hey were you in Bhutan in the last few years? (see a photo on your right margin.) I was there in 2007 trekking.

  2. We were skiing Thursday 4/28. Midmorning we heard someone was caught in an avalanche close to Chair Six but was found alive. We heard another rumor later that the person was just separanted from his group. Asked some of the lifties today but they didn’t know. Do you?

    • Patti,
      I wasn’t working that day, but didn’t hear a peep about it. I will look into it and let you know. If it was an avalanche, I would have heard something, but I’m guessing it was just a separation. I’ll find out for sure and let you know. Thanks for you comments!

  3. Dear Kim Kircher,
    Teaching safe travel in the mountains and working AC at a resort is a great pursuit and one I admire. However I find your article disrespectful and lacking any sort of sensitivity to all the friends and family of Kip and Allison. As of your posting date of April 29th Kip and Allison’s bodies had not yet been recovered from Split Mountain let alone a Ceremony of their passing. I find your use of this tragedy as an example more than a little bit premature. As a self proclaimed avalanche professional, I’m sure you yourself have never seen anything rip that you thought was safe nor put yourself in a calculated situation of risk! These two amazing mountain travelers skied and climbed throughout the world in the most spectacular and unforgiving environments this planet has to offer. There experience rivals any “professional”.

    Bernie LaForest
    Squaw Valley, California

    • Bernie,
      Thank you for your honest remarks. Indeed, my goal was never to offend or demonstrate an insensitivity to the friends and family of these two obviously beloved individuals. In the past year we have seen numerous tragedies in the ski world, several of whom I mourned deeply. In fact, my friend is still missing somewhere on the slopes, presumed in a tree well. We are waiting for the snow to melt in order to find his body. This fact breaks my heart.

      My experiences with avalanches are humbling. I’ve been caught in an avalanche; I’ve seen avalanches slide deeper and wider than I expected; my own house was nearly buried recently from a slide that took out old timber and redefined a slidepath. I have certainly wiped my brow after a close call in relief many times in the mountains.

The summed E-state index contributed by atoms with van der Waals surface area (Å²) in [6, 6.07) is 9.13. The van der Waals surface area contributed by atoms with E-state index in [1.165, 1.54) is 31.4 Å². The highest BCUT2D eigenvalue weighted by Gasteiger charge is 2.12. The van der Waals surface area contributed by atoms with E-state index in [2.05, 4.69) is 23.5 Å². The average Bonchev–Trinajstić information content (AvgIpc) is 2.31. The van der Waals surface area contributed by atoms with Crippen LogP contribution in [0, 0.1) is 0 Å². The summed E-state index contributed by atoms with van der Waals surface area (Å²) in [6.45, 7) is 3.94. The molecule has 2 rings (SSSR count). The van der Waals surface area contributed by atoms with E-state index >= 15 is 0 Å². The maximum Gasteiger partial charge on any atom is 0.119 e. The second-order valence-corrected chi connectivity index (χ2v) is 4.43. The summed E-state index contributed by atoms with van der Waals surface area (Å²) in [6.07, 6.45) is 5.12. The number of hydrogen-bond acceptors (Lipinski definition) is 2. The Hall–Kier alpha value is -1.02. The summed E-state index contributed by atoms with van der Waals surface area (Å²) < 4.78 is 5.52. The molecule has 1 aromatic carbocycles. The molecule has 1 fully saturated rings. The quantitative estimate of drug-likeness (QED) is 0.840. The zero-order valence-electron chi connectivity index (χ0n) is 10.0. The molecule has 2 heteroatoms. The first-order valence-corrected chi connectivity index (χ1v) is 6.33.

This post was a follow up to one I wrote earlier when my friend, Paul Melby, went missing. I put out the question, is it okay to die doing what we love? I’ve seen death, and I can tell you how much more I prefer to live. But for others, this may be different. In every sport, in every walk of life, really, there are those that say they’d rather live an amazing life even if it risked death. And I admire them.

      I understand that mentality as a skier and adventurer, but as an EMT and the wife of a cancer survivor, I wish it wasn’t so. I wish that when we all stood at the summit of a big run–at the top of our fears–the only risks were in our mind. I so truly wish that people didn’t die skiing. I can’t help it. I’ve watched too many skiers die in my hands. I’ve dug up dead avalanche victims, I’ve pulled dead bodies from trees.

      In my post, I do not place any blame on Kip and Allison for their tragic deaths. I even mention that I know little about the circumstances, only what I’d read in the sterile news releases and the poignant words of the brave friends that found them. I’m not trying to use their death as an example. I only wish to mourn, once again, the irony of a sport that brings such freedom and joy. It can also bring death, and I simply wish that wasn’t so.

      At Arne Backstrom’s funeral, I watched his sister and brother speak of the amazing person he was, and I wished I could reach back in time and change something. I’d seen him just a few weeks earlier in Chamonix, and I wanted to return to that moment, look him in the eye and tell him not to go to S. America. Because Arne’s death, just like Kip and Allison’s, was not some inevitable event that was bound to happen. Accidents happen to the best of people. We all just have to ward against them, press back against the real risks in the mountains with equipment and education, take precautions and build judgement over time. I’m sure that Kip and Allison had all these things, and sadly, it wasn’t enough this time.

  4. Kim,

    I find nothing disrespectful in what you have written but then I didn’t know Allison or Kim. I wish I did.


  5. Kim, Thanks for your response. I will admit I may have and still may be a little overly sensitive in loosing two more amazing friends. I miss them both and also Arne. Cheers to you and stay safe.

    Bernie LaForest

  6. Pingback: Tragedy, Triumph and a Lesson in Public Discourse | Kim Kircher